Relapse is not a requirement in recovery. Once you separate yourself from your addiction, and start working an active recovery program, you never have to drink or use drugs again. Personally, relapse was part of my story. I spent a few months in treatment, and got involved in active recovery that was the high point of my life in 10 years. Unfortunately I failed to stay active in my recovery, and selfishly decided to do some ‘research’ to make sure I was truly addicted. I now believe I learned a lot from my relapse, and in some ways I might have been blessed with that experience. So if it can help someone else not need to learn the hard way, I’m happy to have the chance to share 7 things I learned by coming back from a relapse.
- It Does Not Get Better Using
When I had put some time together sober to work on myself, I started to think maybe I was better, and that my disease was gone. I could not have been more wrong. It was obvious I changed my behaviors and learned a lot about myself, but self-knowledge is not sufficient. My addiction was in me the whole time, and when I fed it, it got worse right away and my circumstances quickly became more desperate.
- The Love is Still There
When I first returned to recovery, I expected so many people to look down on me. I thought that because they had stayed sober and I did not, they would judge me as weak, incompetent, or dishonest with my intentions to change. This was not the case when I got back. Honestly, most people did not let it affect their opinion of me at all. I was so grateful to come back and see people were just happy I was alive. I really got more love from people in recovery I had known for a few short months than people I had known for years in active addiction.
- The Solution is Still There
In my first months back in a 12 Step Program I began to worry the same things I did to change my life would not work for me again. I had seen and felt such a deep change when I first got sober, and it had stayed with me a long time. So when I came back from a few months of drinking and using I was expecting to get that same feeling right away, and was terrified when it didn’t happen that way. But once I started my 12 Steps, the more I got involved, and the more I appreciated the second chance, the more I felt that change enter my life and the solution was alive for me again.
- Sobriety is to be Protected
When I first got sober, I began to think I deserved it. Like after 10 years of drinking and drug abuse I thought that I could sweep it under the rug with 6 months of sobriety and then do whatever I wanted. My disease came back so quickly and with such force. I knew when I came back to recovery I had to work harder at preserving that peace. It was stupid of me to think I could wrong others, or do anything I wanted after a small period of doing right and still have sobriety. I have to protect my sobriety with my actions and my principles on a regular basis.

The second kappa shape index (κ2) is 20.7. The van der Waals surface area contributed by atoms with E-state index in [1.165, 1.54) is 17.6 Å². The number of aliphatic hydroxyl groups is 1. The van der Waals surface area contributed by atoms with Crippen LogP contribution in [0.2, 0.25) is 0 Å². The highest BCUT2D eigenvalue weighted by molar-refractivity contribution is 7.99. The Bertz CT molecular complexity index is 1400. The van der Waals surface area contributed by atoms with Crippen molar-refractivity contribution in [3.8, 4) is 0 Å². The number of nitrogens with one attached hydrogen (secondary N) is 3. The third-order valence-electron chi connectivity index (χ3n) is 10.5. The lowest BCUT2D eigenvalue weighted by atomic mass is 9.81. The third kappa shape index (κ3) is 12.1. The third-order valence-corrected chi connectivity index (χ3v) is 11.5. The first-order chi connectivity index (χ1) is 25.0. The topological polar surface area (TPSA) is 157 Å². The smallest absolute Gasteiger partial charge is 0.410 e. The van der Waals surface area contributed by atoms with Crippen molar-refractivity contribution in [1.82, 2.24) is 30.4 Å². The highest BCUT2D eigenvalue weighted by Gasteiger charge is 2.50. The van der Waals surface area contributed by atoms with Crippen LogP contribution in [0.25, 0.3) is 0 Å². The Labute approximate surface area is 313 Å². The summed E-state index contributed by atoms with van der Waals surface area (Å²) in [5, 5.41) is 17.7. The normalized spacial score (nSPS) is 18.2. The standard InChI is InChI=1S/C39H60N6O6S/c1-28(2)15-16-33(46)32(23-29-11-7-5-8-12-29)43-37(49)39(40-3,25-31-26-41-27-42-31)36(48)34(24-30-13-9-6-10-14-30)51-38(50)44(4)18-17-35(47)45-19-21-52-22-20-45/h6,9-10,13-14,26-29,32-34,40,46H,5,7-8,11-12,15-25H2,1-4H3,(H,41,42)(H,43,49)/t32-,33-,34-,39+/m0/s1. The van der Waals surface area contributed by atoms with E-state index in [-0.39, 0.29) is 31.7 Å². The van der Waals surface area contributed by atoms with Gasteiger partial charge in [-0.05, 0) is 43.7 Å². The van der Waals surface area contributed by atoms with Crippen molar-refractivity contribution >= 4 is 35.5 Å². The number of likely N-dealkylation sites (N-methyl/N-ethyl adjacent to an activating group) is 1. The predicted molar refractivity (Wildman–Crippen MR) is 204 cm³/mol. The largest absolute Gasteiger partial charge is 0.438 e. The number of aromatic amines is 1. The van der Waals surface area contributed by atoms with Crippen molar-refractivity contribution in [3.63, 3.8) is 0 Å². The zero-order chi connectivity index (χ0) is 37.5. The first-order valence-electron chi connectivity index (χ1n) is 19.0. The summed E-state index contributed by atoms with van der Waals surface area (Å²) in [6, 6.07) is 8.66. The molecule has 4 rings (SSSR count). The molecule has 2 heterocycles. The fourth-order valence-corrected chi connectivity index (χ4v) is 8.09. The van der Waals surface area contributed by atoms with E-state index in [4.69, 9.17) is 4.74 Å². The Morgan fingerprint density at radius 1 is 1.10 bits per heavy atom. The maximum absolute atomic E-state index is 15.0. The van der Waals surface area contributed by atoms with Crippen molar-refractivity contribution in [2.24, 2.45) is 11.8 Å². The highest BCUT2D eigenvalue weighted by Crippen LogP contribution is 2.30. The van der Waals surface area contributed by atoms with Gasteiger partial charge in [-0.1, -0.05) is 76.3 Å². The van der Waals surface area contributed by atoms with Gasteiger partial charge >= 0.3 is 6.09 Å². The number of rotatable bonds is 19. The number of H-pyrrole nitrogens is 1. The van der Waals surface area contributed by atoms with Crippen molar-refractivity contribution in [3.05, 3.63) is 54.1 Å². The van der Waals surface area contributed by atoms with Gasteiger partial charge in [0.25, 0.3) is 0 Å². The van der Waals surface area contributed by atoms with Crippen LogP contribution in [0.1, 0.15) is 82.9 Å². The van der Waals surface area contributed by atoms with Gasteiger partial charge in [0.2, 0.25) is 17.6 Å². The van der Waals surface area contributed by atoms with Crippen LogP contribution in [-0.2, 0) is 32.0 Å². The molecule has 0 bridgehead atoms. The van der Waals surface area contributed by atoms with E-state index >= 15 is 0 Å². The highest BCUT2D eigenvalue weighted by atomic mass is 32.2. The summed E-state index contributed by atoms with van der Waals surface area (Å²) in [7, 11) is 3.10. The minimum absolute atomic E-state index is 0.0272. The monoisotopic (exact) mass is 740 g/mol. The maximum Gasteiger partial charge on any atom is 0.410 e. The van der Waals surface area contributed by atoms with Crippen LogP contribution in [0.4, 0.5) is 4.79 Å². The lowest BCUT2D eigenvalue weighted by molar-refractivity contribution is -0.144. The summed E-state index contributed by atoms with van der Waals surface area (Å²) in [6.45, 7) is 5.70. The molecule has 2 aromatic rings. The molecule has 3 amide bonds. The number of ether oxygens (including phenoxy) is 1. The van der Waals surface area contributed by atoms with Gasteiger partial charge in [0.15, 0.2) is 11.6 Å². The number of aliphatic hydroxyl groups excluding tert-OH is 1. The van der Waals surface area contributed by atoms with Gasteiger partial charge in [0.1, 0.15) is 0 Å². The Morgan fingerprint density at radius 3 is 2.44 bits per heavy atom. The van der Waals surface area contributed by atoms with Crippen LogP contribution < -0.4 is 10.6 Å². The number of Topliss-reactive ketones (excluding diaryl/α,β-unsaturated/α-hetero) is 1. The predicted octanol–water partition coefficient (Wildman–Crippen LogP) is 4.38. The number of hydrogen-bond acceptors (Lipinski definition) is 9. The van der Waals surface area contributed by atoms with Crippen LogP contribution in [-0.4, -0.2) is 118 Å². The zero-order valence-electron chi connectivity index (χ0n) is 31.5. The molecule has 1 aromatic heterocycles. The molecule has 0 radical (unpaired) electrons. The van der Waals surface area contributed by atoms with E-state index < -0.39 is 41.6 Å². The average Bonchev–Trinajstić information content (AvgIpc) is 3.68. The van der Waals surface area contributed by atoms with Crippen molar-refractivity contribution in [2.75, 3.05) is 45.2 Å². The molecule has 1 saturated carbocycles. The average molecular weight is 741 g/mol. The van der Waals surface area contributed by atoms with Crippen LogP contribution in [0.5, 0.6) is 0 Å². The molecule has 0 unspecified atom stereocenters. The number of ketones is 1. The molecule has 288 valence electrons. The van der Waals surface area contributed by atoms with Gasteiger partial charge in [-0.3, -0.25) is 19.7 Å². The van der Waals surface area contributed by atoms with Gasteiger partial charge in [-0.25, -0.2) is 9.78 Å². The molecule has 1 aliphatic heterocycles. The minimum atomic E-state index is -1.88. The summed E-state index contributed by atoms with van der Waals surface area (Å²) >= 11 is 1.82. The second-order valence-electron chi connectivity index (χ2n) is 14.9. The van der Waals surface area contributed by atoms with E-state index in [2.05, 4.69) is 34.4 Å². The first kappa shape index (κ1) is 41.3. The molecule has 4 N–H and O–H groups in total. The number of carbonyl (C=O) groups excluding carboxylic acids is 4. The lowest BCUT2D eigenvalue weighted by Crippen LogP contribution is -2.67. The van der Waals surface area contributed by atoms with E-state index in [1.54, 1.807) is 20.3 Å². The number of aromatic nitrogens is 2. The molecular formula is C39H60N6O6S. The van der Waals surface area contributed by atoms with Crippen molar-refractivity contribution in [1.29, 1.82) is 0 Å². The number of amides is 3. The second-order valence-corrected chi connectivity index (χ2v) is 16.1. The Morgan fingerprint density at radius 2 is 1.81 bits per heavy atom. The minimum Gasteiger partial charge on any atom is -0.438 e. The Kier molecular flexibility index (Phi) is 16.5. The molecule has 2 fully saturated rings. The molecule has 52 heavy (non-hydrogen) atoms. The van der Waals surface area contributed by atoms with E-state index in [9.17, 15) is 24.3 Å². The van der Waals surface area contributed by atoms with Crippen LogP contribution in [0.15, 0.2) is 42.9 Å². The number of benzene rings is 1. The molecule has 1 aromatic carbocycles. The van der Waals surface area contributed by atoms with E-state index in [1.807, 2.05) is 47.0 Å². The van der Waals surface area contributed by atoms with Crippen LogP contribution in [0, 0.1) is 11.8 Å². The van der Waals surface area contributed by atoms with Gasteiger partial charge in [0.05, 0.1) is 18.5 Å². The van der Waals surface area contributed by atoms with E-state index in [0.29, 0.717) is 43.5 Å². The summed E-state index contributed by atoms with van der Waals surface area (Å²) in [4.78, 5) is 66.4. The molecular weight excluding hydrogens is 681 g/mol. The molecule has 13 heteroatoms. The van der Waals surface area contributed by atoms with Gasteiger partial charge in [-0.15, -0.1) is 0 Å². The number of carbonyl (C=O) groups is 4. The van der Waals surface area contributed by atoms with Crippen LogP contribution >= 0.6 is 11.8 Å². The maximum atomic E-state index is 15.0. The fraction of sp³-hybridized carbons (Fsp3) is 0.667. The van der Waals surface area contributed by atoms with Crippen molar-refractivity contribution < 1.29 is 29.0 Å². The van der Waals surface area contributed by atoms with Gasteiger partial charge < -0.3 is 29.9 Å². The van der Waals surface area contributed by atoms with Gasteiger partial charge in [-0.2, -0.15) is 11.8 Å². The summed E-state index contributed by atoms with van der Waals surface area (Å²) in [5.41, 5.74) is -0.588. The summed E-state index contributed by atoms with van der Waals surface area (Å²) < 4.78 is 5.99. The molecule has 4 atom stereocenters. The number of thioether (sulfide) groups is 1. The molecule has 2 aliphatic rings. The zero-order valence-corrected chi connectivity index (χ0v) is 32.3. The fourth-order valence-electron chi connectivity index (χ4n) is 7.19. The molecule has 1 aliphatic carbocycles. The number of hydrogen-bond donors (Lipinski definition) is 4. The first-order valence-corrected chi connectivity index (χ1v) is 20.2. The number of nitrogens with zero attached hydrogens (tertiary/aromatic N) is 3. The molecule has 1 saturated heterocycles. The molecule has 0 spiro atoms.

- Humility is Powerful
I already said I was too confident in myself and my abstinence before my relapse. I wanted people to know I was sober, and to know I had the answers. I wanted others to think highly of me as a sober man, and to share my opinion on everything. After my relapse, I came back ashamed of that self-seeking. In my experience, humility is essential to recovery. Knowing that I am not special, that the best thing I can do is not be admired or envied, but to help someone else, especially if it means to humble myself and remind myself to be grateful.
- Helps You Revaluate Your Sobriety
I returned to the rooms of recovery with a new sense of direction. Instead of wanting to patch up my life with the few concepts of recovery I liked and a 12 Step Program to make it tolerable, I wanted to refine and re-enforce my entire life-style based on my recovery and spiritual growth. I put more emphasis on parts I felt I underestimated over before, and put focus into setting goals for spiritual growth.
- We Do Recover
In sobriety you will hear it said that this is a disease of the mind, body and spirit. I believe as it was explained to me, and proven to me through my relapse, that our problem is within us and not the substances we abuse. So it makes sense to say that there is no cure, at least for the type of addiction I have. But we do recover from the hopelessness. We do overcome the physical dependency, the mental obsession, and the spiritual suffering. If we commit to our principles and convictions, and if we value sobriety for the gift that it is, then we have the chance to live a life that is so incredibly free. Relapse does exist, but it does not have to for you. We can change our lives, if we work for it. To recover from substance abuse does not require ‘research’, but it does require action.
“Experience is not what happens to you; it’s what you do with what happens to you”
– Aldous Huxley
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